Richard Spady's account of economic growth reminds us of the tensions between domestic growth and development abroad, but the path forward isn't clear.
A new argument for high rates of taxation on the rich or the yearly confiscation of some portion of their wealth is that such exactions are a political necessity, because the very rich pose a threat to democracy. But the advocates for soaking the very rich or indeed abolishing billionaires offer no realistic mechanism by which the very rich threaten democracy. Nor do they account for the real benefits that the rich provide for democracy—even in additions to the incentives that the prospect of wealth provides for innovation and economic growth.
The very rich, like everyone else, have but one vote. They are a tiny minority whose voting power cannot sway elections. It is true that some minority groups can have more than the influence of their numbers. The most important avenue to wielding disproportionate power is for some relatively small group to have a common interest and a mechanism for avoiding the danger that members of the group will shirk from the common effort. Examples of such groups include unions, which rely on labor law to prevent free riding, and trade associations, which have very strong common material interests and are small enough in number to punish free riding.
But the very rich do not share substantial common interests in influencing government policy. They make their money from very different businesses—often competing ones. They have much less reason to make common cause. And thus not surprisingly, while concentrated interested groups are to blame for many policy disasters, as public sector unions are for unfunded pension obligations and trade associations of big banks for the too-big-to fail structure of financial regulation, it is impossible to identify any specific policy disasters in the United States perpetrated by the very rich. Some might argue that the rich do have an interest in avoiding taxation, but if so (and given their disparate ideologies, they really do not) they have been singularly unsuccessful. The top one percent in income pay almost 40 percent of all income taxes in the United States.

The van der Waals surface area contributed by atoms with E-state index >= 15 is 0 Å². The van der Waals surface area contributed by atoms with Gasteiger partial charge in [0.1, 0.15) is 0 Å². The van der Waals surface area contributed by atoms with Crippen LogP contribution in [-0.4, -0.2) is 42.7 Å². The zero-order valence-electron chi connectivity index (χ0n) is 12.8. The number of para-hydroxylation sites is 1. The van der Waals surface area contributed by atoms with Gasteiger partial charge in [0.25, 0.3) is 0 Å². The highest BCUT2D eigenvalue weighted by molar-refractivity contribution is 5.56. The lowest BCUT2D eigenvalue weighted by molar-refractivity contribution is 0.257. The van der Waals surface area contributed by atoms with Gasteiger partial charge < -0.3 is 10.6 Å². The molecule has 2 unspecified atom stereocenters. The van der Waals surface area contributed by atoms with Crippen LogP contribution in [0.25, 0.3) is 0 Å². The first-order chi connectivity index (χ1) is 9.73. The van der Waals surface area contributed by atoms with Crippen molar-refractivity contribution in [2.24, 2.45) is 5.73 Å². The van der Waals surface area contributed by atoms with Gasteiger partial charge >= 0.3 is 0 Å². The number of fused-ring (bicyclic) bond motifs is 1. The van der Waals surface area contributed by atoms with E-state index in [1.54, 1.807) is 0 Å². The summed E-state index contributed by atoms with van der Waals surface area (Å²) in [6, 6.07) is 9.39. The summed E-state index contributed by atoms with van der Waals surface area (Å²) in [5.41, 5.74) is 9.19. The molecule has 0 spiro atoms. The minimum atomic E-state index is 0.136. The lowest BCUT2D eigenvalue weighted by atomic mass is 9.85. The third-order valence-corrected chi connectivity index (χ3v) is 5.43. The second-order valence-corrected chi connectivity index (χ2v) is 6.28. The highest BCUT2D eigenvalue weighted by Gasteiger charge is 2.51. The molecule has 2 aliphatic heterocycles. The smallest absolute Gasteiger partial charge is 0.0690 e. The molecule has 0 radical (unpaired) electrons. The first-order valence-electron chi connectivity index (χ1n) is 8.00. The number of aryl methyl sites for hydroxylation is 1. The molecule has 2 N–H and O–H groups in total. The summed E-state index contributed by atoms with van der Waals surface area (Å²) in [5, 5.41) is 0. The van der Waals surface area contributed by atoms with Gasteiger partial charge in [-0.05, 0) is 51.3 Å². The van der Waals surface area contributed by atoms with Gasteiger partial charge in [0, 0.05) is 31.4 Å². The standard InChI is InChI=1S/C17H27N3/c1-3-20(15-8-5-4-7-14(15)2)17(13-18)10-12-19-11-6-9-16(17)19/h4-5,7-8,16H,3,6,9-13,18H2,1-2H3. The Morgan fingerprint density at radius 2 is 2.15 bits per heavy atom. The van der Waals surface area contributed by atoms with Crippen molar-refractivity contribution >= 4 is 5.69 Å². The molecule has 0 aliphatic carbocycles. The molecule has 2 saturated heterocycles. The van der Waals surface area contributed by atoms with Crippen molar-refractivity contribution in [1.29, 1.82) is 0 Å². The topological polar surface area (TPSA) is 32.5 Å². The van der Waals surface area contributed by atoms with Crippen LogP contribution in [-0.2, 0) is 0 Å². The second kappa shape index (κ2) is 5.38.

Sometimes it is said that the rich have undue influence because they can use their money to broadcast their views. But as I have noted before, the very rich have divergent ideological views. It is a benefit to democracy that we hear more about the candidates, no matter what the source. And, in comparison, journalists have more influence and far more uniform views. Yet no one suggests that we should take away resources from them because they exercise their First Amendment Rights. Indeed, given the rise of digital disruption, many journalists have to thank the rich for their jobs, as when billionaires like Jeff Bezos buy publications that may otherwise disappear.
And this last point underscores the benefits that the very rich provide to democracy. They have the money to support the crucial infrastructure of democracy that might otherwise be underfunded. It is too simplistic to think of democracy as a matter of mere voting. For instance, it also requires knowledge about the effects of policies if these policies are to improve over time. And the very rich are in large measure responsible for funding that infrastructure, by giving to universities, think tanks and now by supporting journalism. Democracy also only works if the mass citizenry has the skills to understand the information and the rich are in the forefront of K-12 reform. It might be thought that government can do all this itself, but it lacks the information to choose the best infrastructure and in many cases like K-12 education its efforts are distorted by groups that in fact have concentrated influence like public sector unions.
To be even more concrete, this website would not be possible without the decision of a very rich couple—Pierre and Enid Goodrich—to endow Liberty Fund with most of their worldly goods. We should feel gratitude, not envy, toward such people.